The full extent of the troubles that have befallen the Yazidi people of northern Iraq has not yet come to light, but the fighting for their land continues. Meanwhile, Prime Minister Nouri al-Maliki refused to consider stepping aside for Iraq’s sake. At least 938 people were killed and 107 more were wounded.
Many of the dead are Yazidis, dying from exposure were they have taken refuge or by execution at the hands of the Islamic State. Several bombs in Baghdad took more civilians lives. Over three hundred militants were killed, mostly in airstrikes.
Prime Minister Nouri al-Maliki, in his weekly speech, cautioned everyone against selecting a new premier through unconstitutional means and admonished outside interference in Iraq politics. He was likely referring to Iran. Iran has been Maliki main benefactor, but now appears to be singing a different tune.
Although Iran is couching the change as a position the country’s leaders have maintained for a while, Iran is only now openly suggesting that Iraq cannot take another term of Maliki’s sectarian politics. They claim that Iraq’s Grand Ayatollah Ali al-Sistani has come over to their way of thinking, but Iraq’s most important Shi’ite leader had been already been calling on Maliki to step aside for weeks.
Meanwhile, a Samarra police official and a Sunni tribal leader both confirmed that Shi’ite militiamen set fire to Saddam Hussein‘s mausoleum in Awja. Saddam’s remains were secretly moved several months ago over fears that something like this could happen. Unconfirmed are rumors that the graves of his sons, Uday and Qusay, were desecrated.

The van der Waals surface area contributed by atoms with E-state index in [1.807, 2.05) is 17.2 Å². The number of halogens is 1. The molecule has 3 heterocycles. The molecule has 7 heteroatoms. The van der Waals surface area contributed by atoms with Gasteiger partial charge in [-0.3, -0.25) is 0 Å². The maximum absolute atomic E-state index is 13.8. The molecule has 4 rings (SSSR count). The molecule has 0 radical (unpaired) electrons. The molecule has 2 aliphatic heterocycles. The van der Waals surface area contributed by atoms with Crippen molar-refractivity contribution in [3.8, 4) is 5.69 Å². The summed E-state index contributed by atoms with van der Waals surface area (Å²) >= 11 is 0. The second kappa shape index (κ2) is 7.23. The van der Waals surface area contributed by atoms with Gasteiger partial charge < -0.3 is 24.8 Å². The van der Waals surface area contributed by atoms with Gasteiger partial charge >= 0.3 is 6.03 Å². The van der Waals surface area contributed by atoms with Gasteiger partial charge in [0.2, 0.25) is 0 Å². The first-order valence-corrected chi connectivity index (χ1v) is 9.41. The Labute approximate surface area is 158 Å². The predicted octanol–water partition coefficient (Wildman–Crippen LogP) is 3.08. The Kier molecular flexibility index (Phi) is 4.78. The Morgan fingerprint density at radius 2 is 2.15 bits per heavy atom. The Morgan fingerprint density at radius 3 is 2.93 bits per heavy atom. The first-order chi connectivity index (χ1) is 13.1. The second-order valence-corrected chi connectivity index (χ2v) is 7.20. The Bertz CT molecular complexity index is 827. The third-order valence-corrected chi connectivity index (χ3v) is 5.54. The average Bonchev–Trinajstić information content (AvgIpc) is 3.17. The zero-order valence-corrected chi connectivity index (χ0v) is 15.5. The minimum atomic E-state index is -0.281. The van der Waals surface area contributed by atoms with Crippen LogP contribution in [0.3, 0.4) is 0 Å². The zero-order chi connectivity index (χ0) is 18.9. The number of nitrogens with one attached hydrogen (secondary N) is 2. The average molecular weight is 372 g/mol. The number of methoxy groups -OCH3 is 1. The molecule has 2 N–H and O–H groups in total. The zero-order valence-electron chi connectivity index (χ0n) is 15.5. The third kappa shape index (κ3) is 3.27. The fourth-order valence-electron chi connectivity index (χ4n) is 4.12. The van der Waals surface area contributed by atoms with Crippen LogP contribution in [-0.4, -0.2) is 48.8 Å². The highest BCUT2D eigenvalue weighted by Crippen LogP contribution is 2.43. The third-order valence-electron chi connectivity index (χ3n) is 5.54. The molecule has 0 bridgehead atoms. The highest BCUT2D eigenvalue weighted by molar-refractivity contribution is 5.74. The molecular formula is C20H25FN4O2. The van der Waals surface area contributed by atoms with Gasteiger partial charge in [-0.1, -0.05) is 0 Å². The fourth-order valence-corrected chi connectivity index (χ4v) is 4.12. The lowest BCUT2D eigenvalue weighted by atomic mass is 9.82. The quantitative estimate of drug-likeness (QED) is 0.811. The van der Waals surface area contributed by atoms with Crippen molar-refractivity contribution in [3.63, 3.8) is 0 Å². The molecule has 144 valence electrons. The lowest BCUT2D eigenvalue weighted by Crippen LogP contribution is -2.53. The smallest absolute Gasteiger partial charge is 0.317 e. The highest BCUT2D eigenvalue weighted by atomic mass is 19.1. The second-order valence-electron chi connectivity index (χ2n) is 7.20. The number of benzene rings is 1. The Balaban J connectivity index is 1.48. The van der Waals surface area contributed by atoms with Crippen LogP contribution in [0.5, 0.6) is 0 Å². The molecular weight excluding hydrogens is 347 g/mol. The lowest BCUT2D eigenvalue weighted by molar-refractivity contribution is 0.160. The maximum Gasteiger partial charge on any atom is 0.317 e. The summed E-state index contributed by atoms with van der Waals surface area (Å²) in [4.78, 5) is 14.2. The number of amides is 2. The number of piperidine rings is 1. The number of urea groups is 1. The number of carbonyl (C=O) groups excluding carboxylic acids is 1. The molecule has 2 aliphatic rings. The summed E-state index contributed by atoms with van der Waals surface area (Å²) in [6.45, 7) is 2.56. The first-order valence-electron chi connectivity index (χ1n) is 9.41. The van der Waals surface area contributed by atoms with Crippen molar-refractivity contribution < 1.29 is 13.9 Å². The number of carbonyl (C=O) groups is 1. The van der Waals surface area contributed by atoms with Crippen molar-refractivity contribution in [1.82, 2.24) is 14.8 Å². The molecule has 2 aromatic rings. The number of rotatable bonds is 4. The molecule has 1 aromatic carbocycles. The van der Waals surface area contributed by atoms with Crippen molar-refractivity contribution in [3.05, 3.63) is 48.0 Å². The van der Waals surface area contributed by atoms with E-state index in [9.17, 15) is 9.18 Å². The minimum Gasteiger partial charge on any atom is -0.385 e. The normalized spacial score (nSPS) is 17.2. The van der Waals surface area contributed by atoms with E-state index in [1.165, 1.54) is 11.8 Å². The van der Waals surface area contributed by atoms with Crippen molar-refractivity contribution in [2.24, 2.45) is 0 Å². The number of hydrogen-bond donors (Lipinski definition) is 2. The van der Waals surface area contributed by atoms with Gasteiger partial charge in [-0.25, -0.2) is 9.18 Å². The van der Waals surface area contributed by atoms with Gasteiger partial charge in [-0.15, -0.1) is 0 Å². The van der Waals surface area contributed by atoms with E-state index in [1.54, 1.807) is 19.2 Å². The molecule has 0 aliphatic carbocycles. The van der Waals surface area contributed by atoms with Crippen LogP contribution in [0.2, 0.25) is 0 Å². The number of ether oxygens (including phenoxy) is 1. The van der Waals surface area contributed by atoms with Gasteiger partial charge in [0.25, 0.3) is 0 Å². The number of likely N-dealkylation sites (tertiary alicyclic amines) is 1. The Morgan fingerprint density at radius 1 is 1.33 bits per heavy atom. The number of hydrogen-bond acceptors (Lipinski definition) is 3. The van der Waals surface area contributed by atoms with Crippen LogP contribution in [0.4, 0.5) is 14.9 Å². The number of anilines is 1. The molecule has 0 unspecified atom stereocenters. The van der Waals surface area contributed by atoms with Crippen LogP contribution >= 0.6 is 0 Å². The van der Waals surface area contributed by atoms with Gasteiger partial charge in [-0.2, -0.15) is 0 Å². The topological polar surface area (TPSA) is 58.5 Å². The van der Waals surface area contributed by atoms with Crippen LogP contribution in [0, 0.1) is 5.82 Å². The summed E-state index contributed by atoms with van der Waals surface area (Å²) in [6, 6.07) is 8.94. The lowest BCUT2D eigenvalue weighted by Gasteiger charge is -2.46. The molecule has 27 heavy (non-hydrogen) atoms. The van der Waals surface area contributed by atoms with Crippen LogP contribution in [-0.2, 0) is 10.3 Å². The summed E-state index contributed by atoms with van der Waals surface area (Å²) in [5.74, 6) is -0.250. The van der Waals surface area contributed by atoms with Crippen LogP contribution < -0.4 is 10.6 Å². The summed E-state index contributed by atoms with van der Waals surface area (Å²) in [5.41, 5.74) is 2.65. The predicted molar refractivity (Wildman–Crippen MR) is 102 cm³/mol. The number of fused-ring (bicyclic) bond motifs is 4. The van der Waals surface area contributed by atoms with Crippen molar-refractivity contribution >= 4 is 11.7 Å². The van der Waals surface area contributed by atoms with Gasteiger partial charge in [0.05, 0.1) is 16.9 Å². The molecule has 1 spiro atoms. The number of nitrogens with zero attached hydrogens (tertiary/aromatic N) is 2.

The Northern Front:
According to Hallo Penjweny, a senior official from the Iraqi party Patriotic Union of Kurdistan (P.U.K.), fighters from the Kurdistan Workers’ Party (P.K.K.) are in charge of restoring Kurdish control of Sinjar, but another official warned that it will be a few days before they can assure the Yazidis hiding in the nearby mountains safe passage. Until then, the refugees are receiving emergency rations of food and water via helicopter airdrops. But, it is not enough for everyone.
Penjweny also said that fighters associated with the Democratic Union Party (P.Y.D.), a Syrian group have retaken Rabeaa. The Peshmerga are currently handling operations at Zumer and Makhmour. But, Makhmour and Gwar have apparently fallen and Qara Qosh is not far behind. Al-Shallalat has also been captured.
The P.K.K. is a guerilla group that had been fighting in Turkey for an independent Kurdish homeland. They are listed as a terrorist group there, but they have recently begun peace negotiations with the Turkish government, after a decades-long war. The fighters may have already been in Iraq, as the P.K.K. maintained their secret bases on Iraqi land.
The P.Y.D. is affiliated to the P.K.K. and banned in Syria, but the group says it wants autonomy within a new Syria as opposed to the P.K.K.’s goal of an independent Kurdistan. Their fighters were reported in Rabeaa almost immediately after the takeover in Sinjar.